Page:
Jewelry and purse wer found Intact.
While her, fiance wa busy with his line,
the young woman strolled away and his
search for her was fruitless.
ALDRICH GOES TO EUROPE
Cbalraaaa of Monetary Comntlssloa
Will Complete Arrangements for
Information from Italy.
NEW YORK. Aug. 2 United States
Senator Nelson. W. Aldrlch of Rhode Isl
and,, chairman of the national monetary
commission, sailed for Europe on the
steamer Amerlka today In the interests oft
I the commission. HI principal object la to
complete arrangements heretofore made
for Information regarding the monetary
system in Italy.
Praise for Bravery of
VANCOUVER, B. C. Aug. 28. 8torles
told by survivor of tb Ohio disaster who
arrived here today on the steamer Rupert
City are full of praise of the officer and
crew. Three member of tha Ohio's crew
who perished Purser Frederick J. Stephen,
Wireless Operator Oeorgs E. Eccles and
Quartermaster Albert M. Anderson gave
their lives to save those of passengers.
The soldier who was drowned, said to be
Doc Hayes, bound for Fort Llecum from
Columbus, O.. was wedged in his stateroom
by the twisting of the ship. The steerage
passenger lost waa drowned while swim
mirg to a life boat.
M. J. Heney, the Copper River railroad
contractor, who arrived on th Rupert
"The Ohio struck with a shock that al
most threw us out of our berths. I eould
hear th shout of officer calling to arouse
everybody and keep order. It waa exactly
1:1 Thursday morning. Th captain showed
ramarkabl presenc of mind. A soon ua
th ship (truck be ordered full speed ahead
SAMSON HAS BIG SHOWS
Better Line of King's Highway
' Attractions Than Ever.
SOKE MARVELS FOR FESTIVAL
Oa Startllagr Exhibit Will Bo "Saved
by Wlre-leaa," CollUloa at Two
' Occam LI a era la Mldw
' 8amaon I making great headway In
booking good attraction for this fall's
show. From present indications it looks
a though h I to succeed better In get
ting a fine line of features than he ha
In past seasons.
For the King's Highway aeveral well
known acts and attraction have already
been engaged. Of the four are from
the famous Dreamland at New York's
wonderful amusement resort. Coney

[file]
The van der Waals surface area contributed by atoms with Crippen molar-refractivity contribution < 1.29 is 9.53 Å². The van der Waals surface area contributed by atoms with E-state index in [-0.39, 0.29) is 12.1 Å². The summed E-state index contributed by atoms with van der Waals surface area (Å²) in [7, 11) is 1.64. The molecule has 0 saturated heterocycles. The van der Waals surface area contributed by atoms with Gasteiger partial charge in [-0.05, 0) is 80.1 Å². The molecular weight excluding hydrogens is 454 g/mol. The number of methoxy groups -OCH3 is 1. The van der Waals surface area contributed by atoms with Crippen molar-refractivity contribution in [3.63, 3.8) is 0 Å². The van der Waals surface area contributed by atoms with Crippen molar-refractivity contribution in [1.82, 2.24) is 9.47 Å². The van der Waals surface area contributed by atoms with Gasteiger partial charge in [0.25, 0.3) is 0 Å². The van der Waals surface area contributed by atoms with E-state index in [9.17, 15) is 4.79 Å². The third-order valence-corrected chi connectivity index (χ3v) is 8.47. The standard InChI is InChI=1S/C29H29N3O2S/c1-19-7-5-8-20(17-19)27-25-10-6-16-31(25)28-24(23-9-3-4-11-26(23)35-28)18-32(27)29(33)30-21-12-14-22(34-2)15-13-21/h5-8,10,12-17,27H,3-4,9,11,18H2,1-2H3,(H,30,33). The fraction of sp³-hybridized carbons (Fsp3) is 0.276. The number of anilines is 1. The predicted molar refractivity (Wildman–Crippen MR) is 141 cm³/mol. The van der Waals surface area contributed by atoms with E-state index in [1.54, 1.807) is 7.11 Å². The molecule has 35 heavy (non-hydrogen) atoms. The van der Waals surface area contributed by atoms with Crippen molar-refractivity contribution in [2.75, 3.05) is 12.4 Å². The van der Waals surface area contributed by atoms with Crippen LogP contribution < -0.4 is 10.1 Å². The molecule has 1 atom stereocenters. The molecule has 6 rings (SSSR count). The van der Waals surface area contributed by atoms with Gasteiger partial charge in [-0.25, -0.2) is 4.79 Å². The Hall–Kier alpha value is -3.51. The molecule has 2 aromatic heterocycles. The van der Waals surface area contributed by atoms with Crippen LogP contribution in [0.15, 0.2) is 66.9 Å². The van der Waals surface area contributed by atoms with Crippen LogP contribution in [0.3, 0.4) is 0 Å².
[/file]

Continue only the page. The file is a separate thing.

Island. These are th Hippodrome cir
cus, with It brilliant trained dogs,
ponies and monkey; the Willard Tern,
pie of Music; Omar 8eml, the human but
terfly, and Princess Trlxle.
Ft cm other resort th beet show
have been booked. ' One of these, Mc-
Farland'a Hon show, with th trained
monkey and maglo kntf throwing
stunts, 1 from th beautiful Whit City
at Denver. Bres' Big, Little Animal
show, which I announced a the great
est of all animal show., and th en
trancing "Superba, with a bevy of beau
tiful girls, . will b other feature se
lected from this show.
Saved by Wireless.
A big scenlo production, which ha
been seen by hundreds of people In the
oast this summer, "Saved by Wire
less," la to be run as one of the main
events of th carnival. This 1 a raalis
tic show, illustrating th collision of
two ships in mid-ocean and th opera
tlon of a wireless telegraph station on
on of th ship, theC. Q. D..stngle, it
receipt by. another ship and th subse
quent rescue act.
Ther will . be theusual lln of free
show and th committee has engaged
the Howard, high wlr walker, and on
or two other acta. Th Howard do
som death-defying work on bicycle and
trapese 260 feet In the air.
In addition . to these amusements ther
will be a number of other attractions, in
cluding a Ferris wheel. Circling Wave,
(Continued on Second Page.)
and pointed toward th nearest shor.
which wa Carter's bay in northern British
"Every man of the crew, from eaptatn
down, and every passenger, including th
women, behaved with magnificent bravery.
"Eccles, the wireless operator, stuck
bravely to hi post until th last minute,
when the ship waa sinking beneath his
feet. I did not him jump, but Indica
tion are that h did, for w hav hi
body aboard. A long, deep gash show
on th man's forehead, which lead to
th belief that In jumping or In coming
to the surface, he struck something, ren
dering him unconscious." '
Captain I. P. Rumsey, a Chicago grain
"After reaching Carter bay we struck
again. Som people at one swam off to
th nearest shor, but on account of th
cliff could not make a landing. No blame
can be attached to any one. Luckily th
boats wer got off In tim to take all
the women and children. The women, es
pecially, showed much bravery."
Conference of Physicians Decides
that Magnate's Ailment Does
Not Require Knife Now.
JACOB SCIUFF VISITS ARDEf
Banker Spends Four Honrs in Home
on Mountain Top.
SAYS HARRIMAN IS BETTER
Apparently Much Encouraged by Talk
with Business Associate.
LITTLE NEWS FROM HOUSE
First Bleaaaae Saya He 1 Resting
Well and that There- Haa Been
' Wo Chaaare la HI
ARDEN, N. T.. Aug. .-Edward H. Har
riman, notwithstanding th flurry of yee
tarday, la not to undergo a surgical oper
ation at present Ills seclusion In hi
Tower Hill home Is as complet as ever.
but all the information which waa gleaned
today tends to support the Increasing con